Thurland Road

Yesterday & Today
How we lived then & How we live now
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bermondseyboy
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Re: St. James's church

Postby bermondseyboy » Wed Jan 25, 2017 7:02 pm

Posted by ianmartin

Thanks all, for your kind comments! I just feel that so much of what I remember about the area, just isn't there any longer, and I don't mean bombsites or derelict buildings, I realise progress has to take place, but not at the expense of peoples perfectly good homes and communities. There is nothing left now of all the houses and flats that any of my family ever lived in, in Bermondsey, even most of the roads aren't there now, and we're not talking bomb damage here now, it's town planning (or lack of). The slide just seemed to sum it up, it was given to the people of Bermondsey by a Bermondsey business of great repute for their recreation and leisure. How is it then the council's decision to take it away without consulting Peek Freans, St James's Church, and the local electorate first...............of course, they may well have done, I wasn't around at the time, so I don't know for sure.......but I wouldn't mind betting they didn't, or if they did it was probably a short word lost in the back pages of the local rag that would more likely get missed.............sorry, I'm getting cynical now!!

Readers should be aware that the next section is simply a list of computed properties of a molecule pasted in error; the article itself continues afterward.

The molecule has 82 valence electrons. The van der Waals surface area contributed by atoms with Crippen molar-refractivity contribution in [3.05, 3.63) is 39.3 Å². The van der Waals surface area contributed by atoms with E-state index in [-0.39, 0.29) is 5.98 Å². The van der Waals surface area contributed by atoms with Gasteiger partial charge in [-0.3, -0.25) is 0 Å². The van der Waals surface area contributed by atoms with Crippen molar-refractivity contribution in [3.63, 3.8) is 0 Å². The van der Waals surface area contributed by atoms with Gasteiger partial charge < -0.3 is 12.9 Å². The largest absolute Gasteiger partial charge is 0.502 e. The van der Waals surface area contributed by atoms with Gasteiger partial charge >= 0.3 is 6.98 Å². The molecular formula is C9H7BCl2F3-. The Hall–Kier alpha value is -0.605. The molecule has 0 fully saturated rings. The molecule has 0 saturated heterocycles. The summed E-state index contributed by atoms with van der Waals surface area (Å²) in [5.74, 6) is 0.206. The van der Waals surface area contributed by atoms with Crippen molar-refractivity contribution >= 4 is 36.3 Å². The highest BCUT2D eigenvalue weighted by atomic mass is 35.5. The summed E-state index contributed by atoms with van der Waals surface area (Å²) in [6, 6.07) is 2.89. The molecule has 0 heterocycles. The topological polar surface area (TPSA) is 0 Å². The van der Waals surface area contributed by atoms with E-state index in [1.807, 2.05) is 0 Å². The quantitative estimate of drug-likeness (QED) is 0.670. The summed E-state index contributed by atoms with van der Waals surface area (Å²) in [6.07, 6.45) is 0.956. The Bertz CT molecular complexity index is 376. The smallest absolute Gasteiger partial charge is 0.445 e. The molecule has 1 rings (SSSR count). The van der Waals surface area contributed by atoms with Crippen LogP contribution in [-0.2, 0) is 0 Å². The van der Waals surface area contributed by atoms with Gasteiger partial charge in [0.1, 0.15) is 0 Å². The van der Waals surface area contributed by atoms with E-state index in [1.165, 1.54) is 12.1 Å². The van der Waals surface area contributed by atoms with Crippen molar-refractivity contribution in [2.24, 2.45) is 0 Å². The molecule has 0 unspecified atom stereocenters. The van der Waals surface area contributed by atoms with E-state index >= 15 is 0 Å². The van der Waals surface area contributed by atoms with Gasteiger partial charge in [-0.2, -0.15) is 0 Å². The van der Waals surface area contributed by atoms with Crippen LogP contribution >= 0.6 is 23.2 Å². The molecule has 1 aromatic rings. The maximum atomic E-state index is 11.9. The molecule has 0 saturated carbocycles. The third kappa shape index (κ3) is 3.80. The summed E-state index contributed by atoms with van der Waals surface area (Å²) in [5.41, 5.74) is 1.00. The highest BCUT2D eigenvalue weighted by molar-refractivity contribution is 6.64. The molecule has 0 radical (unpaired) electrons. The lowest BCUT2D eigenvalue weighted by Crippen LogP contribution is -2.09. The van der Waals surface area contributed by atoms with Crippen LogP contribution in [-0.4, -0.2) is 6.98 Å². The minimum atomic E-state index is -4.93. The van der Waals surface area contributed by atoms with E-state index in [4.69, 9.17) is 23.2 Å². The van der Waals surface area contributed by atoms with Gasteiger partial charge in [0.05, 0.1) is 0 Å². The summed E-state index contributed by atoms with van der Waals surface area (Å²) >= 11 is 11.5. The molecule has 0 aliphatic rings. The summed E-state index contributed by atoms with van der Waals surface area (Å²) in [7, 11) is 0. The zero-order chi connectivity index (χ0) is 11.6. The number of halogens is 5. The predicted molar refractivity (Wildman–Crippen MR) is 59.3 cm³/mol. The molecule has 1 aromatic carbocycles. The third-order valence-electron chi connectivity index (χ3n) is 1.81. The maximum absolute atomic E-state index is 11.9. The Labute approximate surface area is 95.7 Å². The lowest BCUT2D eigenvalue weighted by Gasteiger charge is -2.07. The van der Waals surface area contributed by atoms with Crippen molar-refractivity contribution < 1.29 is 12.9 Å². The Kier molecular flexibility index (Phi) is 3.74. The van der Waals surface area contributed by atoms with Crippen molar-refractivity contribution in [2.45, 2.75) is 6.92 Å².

Somebody out there knows something, if we all shout loud enough they might just hear?

Good night all!!

All the best to you

Ian

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bermondseyboy
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Re: St. James's church

Postby bermondseyboy » Wed Jan 25, 2017 7:08 pm

Posted by freddie

bermondseyboy wrote:Posted by ianmartin